President Barack Obama enters his second term with a complex record on food and farm policy. Eight months into the first term, I assessed the administration's record like this:
Like a tractor driven by a drunk, the Obama administration keeps zigzagging on food/ag policy–sometimes veering in the direction of progressive change, other times whipping back toward the agrichemical status quo.
That assessment held up pretty well—the "whiplash" I was getting from the early policy zigzags has settled into a permanent state. And that's reflected in the impressive list of unfinished food and ag policy business the administration carries into its second term. On all of these issues, the administration could go either way, and there's no telling now which.
But one thing is pretty clear: The time frame for resolving them in progressive ways is limited. "The window for getting things done is about 18 months," said Scott Faber, vice president for governmental affairs for the progressive Environmental Working Group. After that, the political class will be engulfed in the 2014 midterm elections—and the administration will likely turn cautious, reluctant to offend interests that might fund the opposition.
Here they are:
1. The farm bill: The basic outlines of food and farm policy are set out in the once-every-five-years farm bill. Congress and the president were due to hammer one out in the 2011-12 session. The White House gave Congress very few signals of what it was looking for in the farm bill, and Congress responded with proposals that enshrined agribusiness as usual (with the tweak of replacing direct payments to corn, soy, and other commodity-crop farmers with new crop-insurance subsidies), adding a bracing dose of austerity for people who rely on government aid for food.
The Senate ended up with a farm bill version that I judged could have been worse (but was actually pretty bad); the House ag committee responded with one that preserved the worst parts of the Senate plan (sellouts to agribiz interests in the form of crop-insurance subsidies) and added deep cuts to the critical food-aid program SNAP, formerly known as food stamps. But then the bill died in the House before the election, buried in a war among GOP factions over just how deeply SNAP could be cut and whether insurance subsidies favored by Big Ag interests could be tolerated in an age of fiscal austerity.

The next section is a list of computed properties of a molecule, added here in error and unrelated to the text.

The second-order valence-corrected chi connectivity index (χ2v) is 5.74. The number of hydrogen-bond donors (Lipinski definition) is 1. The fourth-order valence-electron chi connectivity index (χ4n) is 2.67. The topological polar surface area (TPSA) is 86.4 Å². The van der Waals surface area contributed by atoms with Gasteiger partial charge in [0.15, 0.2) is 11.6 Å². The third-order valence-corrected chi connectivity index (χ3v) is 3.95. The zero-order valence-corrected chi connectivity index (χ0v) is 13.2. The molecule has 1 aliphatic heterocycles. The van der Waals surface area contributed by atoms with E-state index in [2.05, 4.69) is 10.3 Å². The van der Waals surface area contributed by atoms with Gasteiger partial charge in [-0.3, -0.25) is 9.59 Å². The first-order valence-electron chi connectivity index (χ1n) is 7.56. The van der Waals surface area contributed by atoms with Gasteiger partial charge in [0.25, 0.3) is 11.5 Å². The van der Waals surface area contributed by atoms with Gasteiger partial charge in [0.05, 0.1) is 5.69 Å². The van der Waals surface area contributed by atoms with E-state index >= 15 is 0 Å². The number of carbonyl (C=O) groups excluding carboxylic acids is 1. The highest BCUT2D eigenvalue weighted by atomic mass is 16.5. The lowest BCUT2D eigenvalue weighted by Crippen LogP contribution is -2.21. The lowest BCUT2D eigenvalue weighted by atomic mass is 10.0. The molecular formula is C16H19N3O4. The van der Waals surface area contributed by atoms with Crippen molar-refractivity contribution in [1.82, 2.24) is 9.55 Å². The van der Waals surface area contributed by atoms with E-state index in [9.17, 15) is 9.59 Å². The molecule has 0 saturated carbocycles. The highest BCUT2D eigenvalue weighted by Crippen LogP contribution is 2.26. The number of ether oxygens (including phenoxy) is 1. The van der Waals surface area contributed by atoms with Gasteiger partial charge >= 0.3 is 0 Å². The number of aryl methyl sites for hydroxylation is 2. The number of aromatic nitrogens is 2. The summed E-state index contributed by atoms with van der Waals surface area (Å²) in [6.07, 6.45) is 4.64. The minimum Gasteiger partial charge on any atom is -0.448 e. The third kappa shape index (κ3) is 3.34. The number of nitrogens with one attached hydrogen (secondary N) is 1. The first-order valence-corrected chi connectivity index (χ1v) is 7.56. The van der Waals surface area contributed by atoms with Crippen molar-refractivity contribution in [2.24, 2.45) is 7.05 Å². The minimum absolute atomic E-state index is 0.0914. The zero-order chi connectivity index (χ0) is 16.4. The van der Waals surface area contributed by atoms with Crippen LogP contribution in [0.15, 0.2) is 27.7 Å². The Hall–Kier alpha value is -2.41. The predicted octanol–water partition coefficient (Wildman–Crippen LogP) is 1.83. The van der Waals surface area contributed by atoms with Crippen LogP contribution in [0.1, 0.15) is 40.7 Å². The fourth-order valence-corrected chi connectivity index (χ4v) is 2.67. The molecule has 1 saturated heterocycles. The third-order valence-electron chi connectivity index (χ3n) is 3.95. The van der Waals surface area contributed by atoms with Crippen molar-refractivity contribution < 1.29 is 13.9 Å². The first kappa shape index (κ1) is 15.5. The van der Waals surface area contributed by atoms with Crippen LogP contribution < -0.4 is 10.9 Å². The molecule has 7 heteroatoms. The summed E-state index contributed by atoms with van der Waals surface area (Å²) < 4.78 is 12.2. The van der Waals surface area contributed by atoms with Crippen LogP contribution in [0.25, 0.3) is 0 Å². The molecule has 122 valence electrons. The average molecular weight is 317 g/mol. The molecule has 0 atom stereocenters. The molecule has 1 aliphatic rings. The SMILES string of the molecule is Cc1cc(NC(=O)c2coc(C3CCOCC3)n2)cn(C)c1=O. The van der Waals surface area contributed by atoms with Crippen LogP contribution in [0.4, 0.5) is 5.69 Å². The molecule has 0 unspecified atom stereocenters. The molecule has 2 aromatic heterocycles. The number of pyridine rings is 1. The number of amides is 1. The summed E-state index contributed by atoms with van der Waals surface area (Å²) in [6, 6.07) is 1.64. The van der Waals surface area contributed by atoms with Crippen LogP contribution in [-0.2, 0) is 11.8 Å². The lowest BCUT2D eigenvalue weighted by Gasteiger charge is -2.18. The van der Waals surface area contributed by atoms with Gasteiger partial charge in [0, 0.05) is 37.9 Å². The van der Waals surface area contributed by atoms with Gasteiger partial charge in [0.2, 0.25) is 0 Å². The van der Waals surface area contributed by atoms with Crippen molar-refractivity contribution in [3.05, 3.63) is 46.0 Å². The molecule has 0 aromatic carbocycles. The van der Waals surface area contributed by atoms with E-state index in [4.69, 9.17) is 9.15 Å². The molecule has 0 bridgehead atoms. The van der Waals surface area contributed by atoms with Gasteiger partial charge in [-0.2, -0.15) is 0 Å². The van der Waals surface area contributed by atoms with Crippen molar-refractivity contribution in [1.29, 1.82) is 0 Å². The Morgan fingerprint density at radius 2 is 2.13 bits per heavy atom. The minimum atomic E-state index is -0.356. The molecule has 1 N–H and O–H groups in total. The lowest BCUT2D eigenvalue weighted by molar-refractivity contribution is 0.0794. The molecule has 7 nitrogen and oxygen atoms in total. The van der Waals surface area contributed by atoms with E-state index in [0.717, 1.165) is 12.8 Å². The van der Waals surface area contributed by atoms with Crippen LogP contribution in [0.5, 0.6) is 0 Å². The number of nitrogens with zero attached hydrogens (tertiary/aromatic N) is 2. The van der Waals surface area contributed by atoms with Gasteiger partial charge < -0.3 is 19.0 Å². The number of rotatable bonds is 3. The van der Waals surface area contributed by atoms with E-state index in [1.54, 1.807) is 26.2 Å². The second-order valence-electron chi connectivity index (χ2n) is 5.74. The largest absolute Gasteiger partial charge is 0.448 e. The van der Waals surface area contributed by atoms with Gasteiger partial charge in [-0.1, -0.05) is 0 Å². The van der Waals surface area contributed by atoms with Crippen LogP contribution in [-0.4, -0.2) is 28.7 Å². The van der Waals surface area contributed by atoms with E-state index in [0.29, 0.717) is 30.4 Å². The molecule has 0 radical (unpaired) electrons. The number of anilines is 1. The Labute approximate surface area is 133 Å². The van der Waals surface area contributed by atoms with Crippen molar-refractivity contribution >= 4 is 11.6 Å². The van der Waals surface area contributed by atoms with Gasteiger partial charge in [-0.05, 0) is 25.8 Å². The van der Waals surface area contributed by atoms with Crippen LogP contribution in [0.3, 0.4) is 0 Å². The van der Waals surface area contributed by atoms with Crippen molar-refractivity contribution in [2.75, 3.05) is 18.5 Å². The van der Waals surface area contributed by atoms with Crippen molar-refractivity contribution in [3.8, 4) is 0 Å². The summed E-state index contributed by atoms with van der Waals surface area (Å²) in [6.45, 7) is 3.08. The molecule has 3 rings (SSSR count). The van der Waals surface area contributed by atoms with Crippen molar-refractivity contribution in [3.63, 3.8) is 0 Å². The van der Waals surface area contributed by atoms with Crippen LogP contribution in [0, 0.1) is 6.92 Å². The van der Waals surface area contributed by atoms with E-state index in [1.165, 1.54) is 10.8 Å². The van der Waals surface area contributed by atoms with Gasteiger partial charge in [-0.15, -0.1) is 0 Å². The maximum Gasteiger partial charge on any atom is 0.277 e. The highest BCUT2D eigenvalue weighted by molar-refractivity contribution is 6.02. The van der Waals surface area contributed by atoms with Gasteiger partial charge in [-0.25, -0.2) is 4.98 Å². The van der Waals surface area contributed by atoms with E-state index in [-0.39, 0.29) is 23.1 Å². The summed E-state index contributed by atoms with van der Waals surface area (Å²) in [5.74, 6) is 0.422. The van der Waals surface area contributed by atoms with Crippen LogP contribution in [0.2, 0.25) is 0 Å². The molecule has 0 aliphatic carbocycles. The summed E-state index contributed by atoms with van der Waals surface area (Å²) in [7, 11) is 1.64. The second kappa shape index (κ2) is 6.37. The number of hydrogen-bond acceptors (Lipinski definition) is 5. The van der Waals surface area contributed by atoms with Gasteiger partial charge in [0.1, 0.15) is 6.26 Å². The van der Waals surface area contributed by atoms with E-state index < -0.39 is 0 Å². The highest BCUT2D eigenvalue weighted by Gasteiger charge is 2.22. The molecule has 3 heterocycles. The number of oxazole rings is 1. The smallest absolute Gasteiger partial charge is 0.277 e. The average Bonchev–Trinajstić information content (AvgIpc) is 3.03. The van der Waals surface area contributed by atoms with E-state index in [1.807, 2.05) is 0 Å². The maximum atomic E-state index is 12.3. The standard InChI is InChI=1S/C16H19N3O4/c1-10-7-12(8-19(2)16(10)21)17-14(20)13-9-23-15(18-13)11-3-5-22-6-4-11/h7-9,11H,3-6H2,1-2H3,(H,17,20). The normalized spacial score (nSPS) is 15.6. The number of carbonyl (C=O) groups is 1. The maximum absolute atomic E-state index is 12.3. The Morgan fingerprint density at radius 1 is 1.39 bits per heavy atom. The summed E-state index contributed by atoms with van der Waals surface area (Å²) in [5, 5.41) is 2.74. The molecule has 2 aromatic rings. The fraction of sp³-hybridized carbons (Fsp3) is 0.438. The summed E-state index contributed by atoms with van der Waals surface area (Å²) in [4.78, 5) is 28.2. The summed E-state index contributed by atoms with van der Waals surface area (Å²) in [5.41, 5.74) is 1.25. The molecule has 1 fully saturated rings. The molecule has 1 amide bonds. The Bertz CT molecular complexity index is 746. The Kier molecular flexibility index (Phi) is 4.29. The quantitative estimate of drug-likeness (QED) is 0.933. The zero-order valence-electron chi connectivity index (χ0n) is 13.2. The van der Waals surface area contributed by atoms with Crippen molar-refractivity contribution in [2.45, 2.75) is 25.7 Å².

Now the farm bill has entered a chaotic phase. The lame-duck Congress could still get it together to pass one, but Ferd Hoefner, the policy director of the Washington-based National Sustainable Agriculture Coalition, told me it's "a long shot" that the Senate and House versions will be reconciled before the clock runs down on 2012. If a deal hasn't been worked out by the holiday recess, then the farm bill process starts from scratch along with the new Congress in 2013.
If that happens, will the administration use the political capital it won in the election to push a progressive new farm bill? That's "theoretically possible," Hoefner told me; but it's "probably unlikely, given that they basically just sat and watched the process" in 2012. In other words, in the coming year, expect Obama to sign something that very much resembles what the House and Senate came up with last year.